Joel is the proud author of Formans Financial Facts, a financial management blueprint. His mission is to educate people so that they can manage their personal finances with confidence for life. Over the past 30 years, Joel has worked in corporate America and a variety of financial roles. He started in traditional financial roles in the financial services and baking industries. About 16 years ago, he successfully moved into the consulting world.
Why is it so important to have a personal budget?
Well, a personal budget to me, is really the foundation for anyone’s financial management and money management needs. By building a personal budget, you’re going to understand where you’re spending your money, what you’re spending it on, and you’re going to make sure that you’re bringing home enough money on a monthly basis to not only cover those fixed and variable expenses but to also have money left over to what I like to call pay yourself for savings and investment opportunities. If you don’t have a good handle on the budget, and what you have coming in versus coming out, it’s going to be really difficult to do those other two.
Why is it important to have a plan for saving money for the things you want and need?
It’s really quite simple. Unfortunately, we know money makes the world go round, we can’t go in and purchase a new computer with a smile. So what one of the things that I teach in my blueprint is I break it down into percentages for you. 55% is generally for your core bills, your rent, your mortgage, car payments, any loans you have, etc. Then I have 21%, which is a little bit more flexible for wants and needs, for going out to dinner, for entertainment, going to the movies, once the pandemic is behind us. Then the most critical piece of that is the 24%, which is what I call the pay yourself first, which is you break that down to savings and investments. The savings part of that is let’s say you want a new couch, or you’re looking to get a new car and you want to have a down payment on it. By saving for that in advance and putting money aside, let’s say you need a, you know, a $5,000 downpayment? Well, if you all of a sudden just have to come up with $5,000 from somewhere in your financial arsenal, and you didn’t plan for it, it might be more difficult. But by putting this money aside incrementally, it makes the buying experience so much easier when you go to buy that car because that $5,000 while you’ll feel it, it’s less painful because you already have it and you can enjoy the rest of the buying experience.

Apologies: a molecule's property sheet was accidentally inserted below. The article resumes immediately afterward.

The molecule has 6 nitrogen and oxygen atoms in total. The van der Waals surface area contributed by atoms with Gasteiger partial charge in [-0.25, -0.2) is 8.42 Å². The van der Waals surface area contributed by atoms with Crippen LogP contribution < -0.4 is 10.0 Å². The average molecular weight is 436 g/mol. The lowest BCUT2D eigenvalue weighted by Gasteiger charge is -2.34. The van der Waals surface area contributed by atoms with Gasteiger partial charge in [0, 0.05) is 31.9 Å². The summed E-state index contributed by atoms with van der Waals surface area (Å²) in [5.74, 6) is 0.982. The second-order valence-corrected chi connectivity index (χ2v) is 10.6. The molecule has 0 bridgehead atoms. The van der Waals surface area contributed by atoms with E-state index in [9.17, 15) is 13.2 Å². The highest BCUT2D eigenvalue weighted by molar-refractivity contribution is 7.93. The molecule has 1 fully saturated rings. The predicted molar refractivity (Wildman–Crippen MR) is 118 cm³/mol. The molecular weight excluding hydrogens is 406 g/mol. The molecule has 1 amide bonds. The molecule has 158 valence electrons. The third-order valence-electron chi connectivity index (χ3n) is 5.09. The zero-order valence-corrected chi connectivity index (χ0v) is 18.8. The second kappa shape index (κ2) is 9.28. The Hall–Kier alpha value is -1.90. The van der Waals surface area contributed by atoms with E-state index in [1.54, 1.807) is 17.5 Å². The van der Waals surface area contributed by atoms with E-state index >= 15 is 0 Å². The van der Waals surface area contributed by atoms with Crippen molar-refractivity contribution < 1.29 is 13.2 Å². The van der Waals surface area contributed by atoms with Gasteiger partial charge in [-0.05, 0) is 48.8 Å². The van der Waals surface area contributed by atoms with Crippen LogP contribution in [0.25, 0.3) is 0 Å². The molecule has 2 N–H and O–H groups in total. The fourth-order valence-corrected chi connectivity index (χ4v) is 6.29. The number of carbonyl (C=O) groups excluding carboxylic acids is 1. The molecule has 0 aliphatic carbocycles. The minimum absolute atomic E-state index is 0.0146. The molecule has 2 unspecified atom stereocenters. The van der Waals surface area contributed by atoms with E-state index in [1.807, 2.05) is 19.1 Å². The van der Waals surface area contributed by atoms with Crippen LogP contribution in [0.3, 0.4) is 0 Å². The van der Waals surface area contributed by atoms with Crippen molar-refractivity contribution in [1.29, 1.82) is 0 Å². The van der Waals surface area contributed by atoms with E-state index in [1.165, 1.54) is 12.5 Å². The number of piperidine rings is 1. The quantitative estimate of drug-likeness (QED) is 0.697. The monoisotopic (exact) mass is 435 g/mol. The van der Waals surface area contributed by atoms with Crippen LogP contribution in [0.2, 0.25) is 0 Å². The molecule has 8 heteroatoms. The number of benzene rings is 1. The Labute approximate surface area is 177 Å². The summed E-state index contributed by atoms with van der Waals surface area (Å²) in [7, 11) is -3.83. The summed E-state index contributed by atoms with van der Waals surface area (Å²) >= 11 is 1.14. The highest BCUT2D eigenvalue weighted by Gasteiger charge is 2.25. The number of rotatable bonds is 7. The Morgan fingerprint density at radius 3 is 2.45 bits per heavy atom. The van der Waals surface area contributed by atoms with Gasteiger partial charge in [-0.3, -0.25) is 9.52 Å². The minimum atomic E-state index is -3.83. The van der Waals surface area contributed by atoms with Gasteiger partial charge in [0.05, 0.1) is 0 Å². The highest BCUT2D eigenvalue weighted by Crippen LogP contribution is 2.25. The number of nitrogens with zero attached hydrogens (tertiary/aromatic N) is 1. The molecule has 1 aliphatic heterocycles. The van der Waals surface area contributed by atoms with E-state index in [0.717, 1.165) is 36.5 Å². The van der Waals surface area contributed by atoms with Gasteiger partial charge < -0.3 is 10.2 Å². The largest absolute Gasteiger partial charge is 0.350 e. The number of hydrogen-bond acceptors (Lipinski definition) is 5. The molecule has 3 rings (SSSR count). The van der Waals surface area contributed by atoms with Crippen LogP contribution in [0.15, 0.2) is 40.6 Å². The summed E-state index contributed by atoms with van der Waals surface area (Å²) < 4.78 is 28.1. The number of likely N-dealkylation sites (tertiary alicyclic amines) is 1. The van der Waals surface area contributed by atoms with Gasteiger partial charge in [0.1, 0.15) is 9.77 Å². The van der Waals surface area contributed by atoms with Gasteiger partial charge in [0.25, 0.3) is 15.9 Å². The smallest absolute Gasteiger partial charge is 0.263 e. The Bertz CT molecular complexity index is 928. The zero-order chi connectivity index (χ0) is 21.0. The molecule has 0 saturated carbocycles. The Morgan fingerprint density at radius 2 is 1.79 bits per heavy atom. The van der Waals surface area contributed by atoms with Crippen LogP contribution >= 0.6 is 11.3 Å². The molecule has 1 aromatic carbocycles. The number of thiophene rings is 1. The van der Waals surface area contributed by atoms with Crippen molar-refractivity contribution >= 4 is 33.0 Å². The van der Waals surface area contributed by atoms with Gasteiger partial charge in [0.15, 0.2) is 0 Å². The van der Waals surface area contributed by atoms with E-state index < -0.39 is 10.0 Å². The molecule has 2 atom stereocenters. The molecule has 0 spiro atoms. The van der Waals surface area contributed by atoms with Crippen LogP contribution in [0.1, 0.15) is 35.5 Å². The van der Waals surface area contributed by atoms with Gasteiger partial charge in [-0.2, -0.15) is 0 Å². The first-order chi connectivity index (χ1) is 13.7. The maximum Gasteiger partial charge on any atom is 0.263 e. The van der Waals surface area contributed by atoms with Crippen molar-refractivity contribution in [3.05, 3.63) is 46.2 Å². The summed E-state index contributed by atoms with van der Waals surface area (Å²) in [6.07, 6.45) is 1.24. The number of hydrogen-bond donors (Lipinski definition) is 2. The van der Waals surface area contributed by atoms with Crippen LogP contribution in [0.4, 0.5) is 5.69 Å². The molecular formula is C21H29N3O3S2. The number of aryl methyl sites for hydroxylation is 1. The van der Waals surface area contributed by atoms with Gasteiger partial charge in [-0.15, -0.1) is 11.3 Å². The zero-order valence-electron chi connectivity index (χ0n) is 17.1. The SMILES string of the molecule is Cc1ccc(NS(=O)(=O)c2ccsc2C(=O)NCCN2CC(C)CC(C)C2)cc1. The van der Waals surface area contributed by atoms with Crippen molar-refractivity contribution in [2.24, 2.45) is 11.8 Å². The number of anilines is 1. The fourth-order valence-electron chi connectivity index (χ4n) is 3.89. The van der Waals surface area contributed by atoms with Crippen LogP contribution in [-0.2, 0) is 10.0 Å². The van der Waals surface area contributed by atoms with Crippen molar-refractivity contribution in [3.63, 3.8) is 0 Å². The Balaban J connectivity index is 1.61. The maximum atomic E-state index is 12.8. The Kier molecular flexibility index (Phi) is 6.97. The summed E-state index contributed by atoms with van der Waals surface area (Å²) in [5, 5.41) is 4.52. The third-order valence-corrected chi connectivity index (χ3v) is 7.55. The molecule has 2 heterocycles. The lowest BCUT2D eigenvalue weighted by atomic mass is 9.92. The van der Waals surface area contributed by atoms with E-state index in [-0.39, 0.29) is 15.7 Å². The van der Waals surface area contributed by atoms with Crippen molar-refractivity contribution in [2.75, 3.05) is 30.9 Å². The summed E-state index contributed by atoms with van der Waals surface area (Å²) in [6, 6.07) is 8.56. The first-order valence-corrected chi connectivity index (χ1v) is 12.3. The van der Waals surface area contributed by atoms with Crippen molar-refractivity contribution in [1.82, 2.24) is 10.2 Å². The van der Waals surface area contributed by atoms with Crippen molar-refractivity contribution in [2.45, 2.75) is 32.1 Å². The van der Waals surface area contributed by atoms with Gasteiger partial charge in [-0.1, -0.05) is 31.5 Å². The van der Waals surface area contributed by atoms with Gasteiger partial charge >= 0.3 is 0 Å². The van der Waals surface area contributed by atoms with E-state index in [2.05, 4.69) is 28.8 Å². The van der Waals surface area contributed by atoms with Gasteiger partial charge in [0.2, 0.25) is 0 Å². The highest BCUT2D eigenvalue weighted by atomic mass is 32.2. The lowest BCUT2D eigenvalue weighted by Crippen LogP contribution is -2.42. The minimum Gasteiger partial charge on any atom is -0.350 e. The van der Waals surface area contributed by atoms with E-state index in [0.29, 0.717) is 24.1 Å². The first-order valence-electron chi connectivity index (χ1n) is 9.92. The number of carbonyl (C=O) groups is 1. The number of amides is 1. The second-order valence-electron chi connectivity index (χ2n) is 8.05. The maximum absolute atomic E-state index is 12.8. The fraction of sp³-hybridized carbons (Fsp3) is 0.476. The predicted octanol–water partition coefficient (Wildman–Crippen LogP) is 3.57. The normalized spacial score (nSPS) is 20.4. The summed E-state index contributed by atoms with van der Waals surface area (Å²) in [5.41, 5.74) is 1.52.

What are some of the key things to think about when you’re setting these financial goals?